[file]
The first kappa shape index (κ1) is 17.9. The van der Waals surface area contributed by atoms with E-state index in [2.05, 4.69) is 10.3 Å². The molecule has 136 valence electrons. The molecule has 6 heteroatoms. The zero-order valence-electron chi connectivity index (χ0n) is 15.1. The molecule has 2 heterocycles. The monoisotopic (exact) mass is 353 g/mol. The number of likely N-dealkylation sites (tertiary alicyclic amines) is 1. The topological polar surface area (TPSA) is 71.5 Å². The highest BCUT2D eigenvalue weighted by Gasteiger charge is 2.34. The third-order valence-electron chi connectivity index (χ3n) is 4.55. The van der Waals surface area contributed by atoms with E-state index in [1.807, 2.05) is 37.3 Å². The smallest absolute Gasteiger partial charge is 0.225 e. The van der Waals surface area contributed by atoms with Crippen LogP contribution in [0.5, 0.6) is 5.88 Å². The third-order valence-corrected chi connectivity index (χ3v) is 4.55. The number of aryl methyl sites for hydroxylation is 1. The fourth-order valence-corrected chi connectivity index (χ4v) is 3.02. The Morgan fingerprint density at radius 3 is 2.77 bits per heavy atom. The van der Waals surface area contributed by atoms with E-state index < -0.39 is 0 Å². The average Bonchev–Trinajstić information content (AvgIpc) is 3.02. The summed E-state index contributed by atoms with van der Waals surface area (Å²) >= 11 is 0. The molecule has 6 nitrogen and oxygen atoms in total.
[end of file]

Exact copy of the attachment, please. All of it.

The first kappa shape index (κ1) is 17.9. The van der Waals surface area contributed by atoms with E-state index in [2.05, 4.69) is 10.3 Å². The molecule has 136 valence electrons. The molecule has 6 heteroatoms. The zero-order valence-electron chi connectivity index (χ0n) is 15.1. The molecule has 2 heterocycles. The monoisotopic (exact) mass is 353 g/mol. The number of likely N-dealkylation sites (tertiary alicyclic amines) is 1. The topological polar surface area (TPSA) is 71.5 Å². The highest BCUT2D eigenvalue weighted by Gasteiger charge is 2.34. The third-order valence-electron chi connectivity index (χ3n) is 4.55. The van der Waals surface area contributed by atoms with E-state index in [1.807, 2.05) is 37.3 Å². The smallest absolute Gasteiger partial charge is 0.225 e. The van der Waals surface area contributed by atoms with Crippen LogP contribution in [0.5, 0.6) is 5.88 Å². The third-order valence-corrected chi connectivity index (χ3v) is 4.55. The number of aryl methyl sites for hydroxylation is 1. The fourth-order valence-corrected chi connectivity index (χ4v) is 3.02. The Morgan fingerprint density at radius 3 is 2.77 bits per heavy atom. The van der Waals surface area contributed by atoms with E-state index < -0.39 is 0 Å². The average Bonchev–Trinajstić information content (AvgIpc) is 3.02. The summed E-state index contributed by atoms with van der Waals surface area (Å²) >= 11 is 0. The molecule has 6 nitrogen and oxygen atoms in total.